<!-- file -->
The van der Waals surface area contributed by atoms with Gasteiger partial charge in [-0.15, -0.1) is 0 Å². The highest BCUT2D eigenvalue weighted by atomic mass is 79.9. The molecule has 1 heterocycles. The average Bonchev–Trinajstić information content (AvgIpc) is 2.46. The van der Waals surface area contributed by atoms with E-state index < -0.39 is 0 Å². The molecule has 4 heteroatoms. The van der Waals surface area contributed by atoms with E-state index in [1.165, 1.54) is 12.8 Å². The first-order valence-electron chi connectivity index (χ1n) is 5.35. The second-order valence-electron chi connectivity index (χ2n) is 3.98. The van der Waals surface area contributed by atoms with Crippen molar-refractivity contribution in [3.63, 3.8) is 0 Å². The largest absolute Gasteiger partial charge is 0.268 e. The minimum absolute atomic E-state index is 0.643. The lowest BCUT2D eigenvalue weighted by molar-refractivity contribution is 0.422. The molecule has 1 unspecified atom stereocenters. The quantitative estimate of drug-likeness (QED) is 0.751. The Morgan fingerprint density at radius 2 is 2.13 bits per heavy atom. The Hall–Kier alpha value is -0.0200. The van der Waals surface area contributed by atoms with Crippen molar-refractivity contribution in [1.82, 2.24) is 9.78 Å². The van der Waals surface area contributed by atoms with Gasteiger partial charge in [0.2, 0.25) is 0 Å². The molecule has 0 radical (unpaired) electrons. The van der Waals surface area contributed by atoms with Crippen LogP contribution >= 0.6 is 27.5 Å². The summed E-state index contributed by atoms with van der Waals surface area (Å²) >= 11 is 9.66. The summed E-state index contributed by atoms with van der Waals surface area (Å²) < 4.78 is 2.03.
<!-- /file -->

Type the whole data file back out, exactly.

The van der Waals surface area contributed by atoms with Gasteiger partial charge in [-0.15, -0.1) is 0 Å². The highest BCUT2D eigenvalue weighted by atomic mass is 79.9. The molecule has 1 heterocycles. The average Bonchev–Trinajstić information content (AvgIpc) is 2.46. The van der Waals surface area contributed by atoms with E-state index < -0.39 is 0 Å². The molecule has 4 heteroatoms. The van der Waals surface area contributed by atoms with E-state index in [1.165, 1.54) is 12.8 Å². The first-order valence-electron chi connectivity index (χ1n) is 5.35. The second-order valence-electron chi connectivity index (χ2n) is 3.98. The van der Waals surface area contributed by atoms with Crippen molar-refractivity contribution in [3.63, 3.8) is 0 Å². The largest absolute Gasteiger partial charge is 0.268 e. The minimum absolute atomic E-state index is 0.643. The lowest BCUT2D eigenvalue weighted by molar-refractivity contribution is 0.422. The molecule has 1 unspecified atom stereocenters. The quantitative estimate of drug-likeness (QED) is 0.751. The Morgan fingerprint density at radius 2 is 2.13 bits per heavy atom. The Hall–Kier alpha value is -0.0200. The van der Waals surface area contributed by atoms with Crippen molar-refractivity contribution in [1.82, 2.24) is 9.78 Å². The van der Waals surface area contributed by atoms with Gasteiger partial charge in [0.2, 0.25) is 0 Å². The molecule has 0 radical (unpaired) electrons. The van der Waals surface area contributed by atoms with Crippen LogP contribution >= 0.6 is 27.5 Å². The summed E-state index contributed by atoms with van der Waals surface area (Å²) >= 11 is 9.66. The summed E-state index contributed by atoms with van der Waals surface area (Å²) < 4.78 is 2.03.